The first and most important point is to get clear about purpose. Why are you having the conversation and what do you hope to achieve. What principles and values do you share? If for example you are talking about whether or not to continue to be in relationship, then you would each have to think about that purpose. In other words, what is the point? Sometimes it is helpful to consider what success would look or feel like. Both parties should be rigorously honest with each other about what they want, and what they are hoping for.

The next part of the conversation is about alignment. Do our goals align? Can we support each other in obtaining those goals? Can we get aligned? It is important to stay away from all you language, which mostly devolves into blame and criticism in which the other person invariably feels judged, attacked and lacking. Try to stay with statements or expressions that begin with “I think or I feel” or “When X happens, I feel….”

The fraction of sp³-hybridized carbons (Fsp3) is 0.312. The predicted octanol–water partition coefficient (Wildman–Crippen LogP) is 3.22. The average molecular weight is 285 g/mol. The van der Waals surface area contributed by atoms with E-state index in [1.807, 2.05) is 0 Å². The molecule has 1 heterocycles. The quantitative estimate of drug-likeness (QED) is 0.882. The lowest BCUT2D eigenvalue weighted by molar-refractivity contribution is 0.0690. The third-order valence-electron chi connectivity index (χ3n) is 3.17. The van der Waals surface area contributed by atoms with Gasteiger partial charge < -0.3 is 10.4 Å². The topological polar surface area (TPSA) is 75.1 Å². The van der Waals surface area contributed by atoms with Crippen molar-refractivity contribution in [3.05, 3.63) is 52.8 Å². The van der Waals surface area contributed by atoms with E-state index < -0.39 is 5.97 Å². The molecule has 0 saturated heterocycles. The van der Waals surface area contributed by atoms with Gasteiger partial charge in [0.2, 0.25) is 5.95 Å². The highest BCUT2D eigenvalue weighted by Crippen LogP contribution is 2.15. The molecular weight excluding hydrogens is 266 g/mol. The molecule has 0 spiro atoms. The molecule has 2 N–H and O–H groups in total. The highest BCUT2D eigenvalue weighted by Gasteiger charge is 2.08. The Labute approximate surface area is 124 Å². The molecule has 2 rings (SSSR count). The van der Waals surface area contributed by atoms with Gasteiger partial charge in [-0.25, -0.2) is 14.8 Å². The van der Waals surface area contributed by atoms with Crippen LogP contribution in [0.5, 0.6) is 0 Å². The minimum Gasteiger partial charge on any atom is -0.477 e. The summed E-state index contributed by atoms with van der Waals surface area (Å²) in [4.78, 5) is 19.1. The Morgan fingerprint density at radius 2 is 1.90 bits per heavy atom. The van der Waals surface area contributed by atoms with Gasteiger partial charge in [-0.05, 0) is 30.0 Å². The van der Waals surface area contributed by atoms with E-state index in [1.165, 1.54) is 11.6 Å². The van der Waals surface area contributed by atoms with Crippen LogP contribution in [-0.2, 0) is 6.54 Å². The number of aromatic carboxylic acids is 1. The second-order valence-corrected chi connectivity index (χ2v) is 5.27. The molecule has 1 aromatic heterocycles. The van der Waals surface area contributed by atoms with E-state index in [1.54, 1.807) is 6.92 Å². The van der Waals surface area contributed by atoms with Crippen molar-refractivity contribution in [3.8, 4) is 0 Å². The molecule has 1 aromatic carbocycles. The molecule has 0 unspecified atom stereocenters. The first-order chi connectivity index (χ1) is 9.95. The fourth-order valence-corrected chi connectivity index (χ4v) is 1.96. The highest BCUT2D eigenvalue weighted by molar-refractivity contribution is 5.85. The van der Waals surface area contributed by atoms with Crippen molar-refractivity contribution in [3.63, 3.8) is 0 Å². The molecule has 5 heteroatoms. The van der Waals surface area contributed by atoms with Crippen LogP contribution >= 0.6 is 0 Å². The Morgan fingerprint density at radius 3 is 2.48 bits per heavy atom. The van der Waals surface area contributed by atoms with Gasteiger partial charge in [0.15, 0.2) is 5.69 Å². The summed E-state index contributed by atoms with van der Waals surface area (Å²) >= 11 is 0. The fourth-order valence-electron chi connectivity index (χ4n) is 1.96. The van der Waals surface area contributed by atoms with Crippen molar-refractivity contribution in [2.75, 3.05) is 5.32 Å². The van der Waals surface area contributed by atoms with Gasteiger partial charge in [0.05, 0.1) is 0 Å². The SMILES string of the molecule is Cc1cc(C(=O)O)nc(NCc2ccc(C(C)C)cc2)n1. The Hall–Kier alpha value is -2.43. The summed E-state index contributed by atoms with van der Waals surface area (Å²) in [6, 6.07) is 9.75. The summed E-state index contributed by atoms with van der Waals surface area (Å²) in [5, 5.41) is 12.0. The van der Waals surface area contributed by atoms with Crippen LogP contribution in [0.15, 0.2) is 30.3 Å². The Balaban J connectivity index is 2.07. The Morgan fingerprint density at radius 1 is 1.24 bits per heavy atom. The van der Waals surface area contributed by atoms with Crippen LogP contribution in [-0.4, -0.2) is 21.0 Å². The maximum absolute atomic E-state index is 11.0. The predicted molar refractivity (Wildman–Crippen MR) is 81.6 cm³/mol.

The other side of this of course is listening. Many of us have never learned to listen and become quite impatient when we are asked to do so. We often listen to others in very surface ways. I am sure most of you have had the experience of telling a story, only to be interrupted by your partner who will tell you some version of, “Oh that’s nothing – wait til you hear what happened to me!” What they are listening for is a break in the conversation so they can turn the focus back to themselves.

In order to truly listen to another, the ego has to be willing to set aside its agenda of aggrandizement. One common listening exercise is to see if you can say back to your partner what he/she has just said without adding your commentary or judgment. In fact, you simply try to repeat back the meaning of your partner’s words. You are actually just verifying to see if you have really ‘gotten it’. Chances are your partner will feel heard in a whole new way, which in turn will possibly lead to a more meaningful and deeper communication.